JF Asset Management, which manages $97 billion in Asia and Japan as part of the $935 billion JPMorgan Asset Management, went through turmoil this summer with the departure of two key executives, CEO Douglas Eu (to Allianz Global Investors) and Desmong Ng (to Invesco). Ken Tam, who has served at the firm for 13 years, was tapped to succeed Eu as CEO.

He has spent the past four months focusing on the firmÆs human capital. Now, with his key lieutenants in place, Tam says he is concentrating on JFÆs strategy for 2007.

Tam says the change of executives didnÆt affect performance. ôAccession planning is done carefully,ö he says, citing the firmÆs pool of talent available for promotion. ôAnd this has created positive energy. My way of looking at things is a little different, and the team is energetic about delivering results.ö

Terry Pan was promoted from running retail distribution to handle the entire retail business for Asia ex-Japan, which includes running the investment centre, marketing and pooled pensions business.

Clifford Chiu was appointed to run the institutional business. He is formerly managing director at Banc One Asset Management, and was brought into the fold when JPMorgan acquired Banc One in the United States. Chiu then ran JPMorgan bankÆs cash business.

ôThe Hong Kong market did so well in 2006 and now there is huge competition for talent,ö says Tam. In addition to paying decent salaries, the firm also needs to continuously offer training and opportunities for employees to develop their career. It also needs to offer an enjoyable corporate culture.

Tam cites personnel issues as his biggest challenge. ôIf people leave then my time gets spent on the front lines, rather than thinking about strategy.ö

The next priority is to work on branding. The firm intends to co-market the JF name for Asian investment products, and JPMorgan for global ones.

Thirdly is products. Tam cites two popular new products introduced this year, for China A shares and for Vietnam opportunities, both the first of their kind to target Hong Kong retail investors. ôI want to do more of this kind of thing,ö he says.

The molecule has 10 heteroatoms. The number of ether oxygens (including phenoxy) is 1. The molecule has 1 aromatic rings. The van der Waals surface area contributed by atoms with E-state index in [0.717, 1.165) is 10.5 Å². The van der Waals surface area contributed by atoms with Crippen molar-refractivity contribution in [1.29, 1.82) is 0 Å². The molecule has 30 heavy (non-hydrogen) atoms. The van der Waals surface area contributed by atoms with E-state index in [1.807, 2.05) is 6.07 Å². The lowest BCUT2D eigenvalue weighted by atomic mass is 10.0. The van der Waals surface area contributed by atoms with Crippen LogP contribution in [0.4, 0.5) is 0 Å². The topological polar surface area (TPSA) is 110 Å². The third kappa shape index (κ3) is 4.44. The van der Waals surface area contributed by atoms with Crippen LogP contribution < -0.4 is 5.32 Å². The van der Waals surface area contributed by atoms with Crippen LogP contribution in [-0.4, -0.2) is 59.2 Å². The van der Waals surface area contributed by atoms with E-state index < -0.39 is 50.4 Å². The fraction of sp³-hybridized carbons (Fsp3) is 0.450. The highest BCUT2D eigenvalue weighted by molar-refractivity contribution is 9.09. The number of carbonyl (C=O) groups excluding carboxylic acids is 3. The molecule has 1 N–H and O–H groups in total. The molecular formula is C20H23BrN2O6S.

The final big project is to continue developing new businesses in Korea, India and China.

Tam played an important role last year in helping JFAM decide to build an onshore fund business in Korea. It is still working with regulators in Seoul on the documentation, but hopes to receive a business license in the first half of 2007. Toby Cha, who ran cash equities in Korea for JPMorgan, will run the new business.

ôKoreans are now investing $10 billion in offshore funds and thereÆs only a handful of competitors,ö Tam adds. Plus the onshore market and the growing size of Korean institutional investors makes the market appealing, but a local presence seems necessary.

Similarly the firm is working on a license to do fund management in India, which it hopes to win in the first quarter.

JF has a joint venture in China with the Shanghai municipal investment arm called China International Fund Management. It now has five funds managing $2.5 billion. Tam played a role putting the deal together in 2003 and 2004, and says the business now has about 100 staff, including rep offices in Beijing and Shenzhen. With QDII, a big priority will be on Clifford ChiuÆs side, developing institutional business.

He says he was not disappointed by JFÆs failure to win one of the inaugural international fund mandates from ChinaÆs Social Security Fund. ôThis is a long-term business. My reaction was, what can we do more of, better, to be considered for the next mandate?ö

In addition to its regional headquarters in Hong Kong, JFAM also has a big office in Taiwan (over 300 people), where it enjoys a leading role in the onshore funds industry under managing director Eddie Chang; a research office in Singapore, and a JV in Melbourne.

Tam reports to David Hsu, who is CEO of Asia ex-Japan. TamÆs focus is on Hong Kong and the institutional business in China, but will play a role in developing the Korea business due to his experience with that project.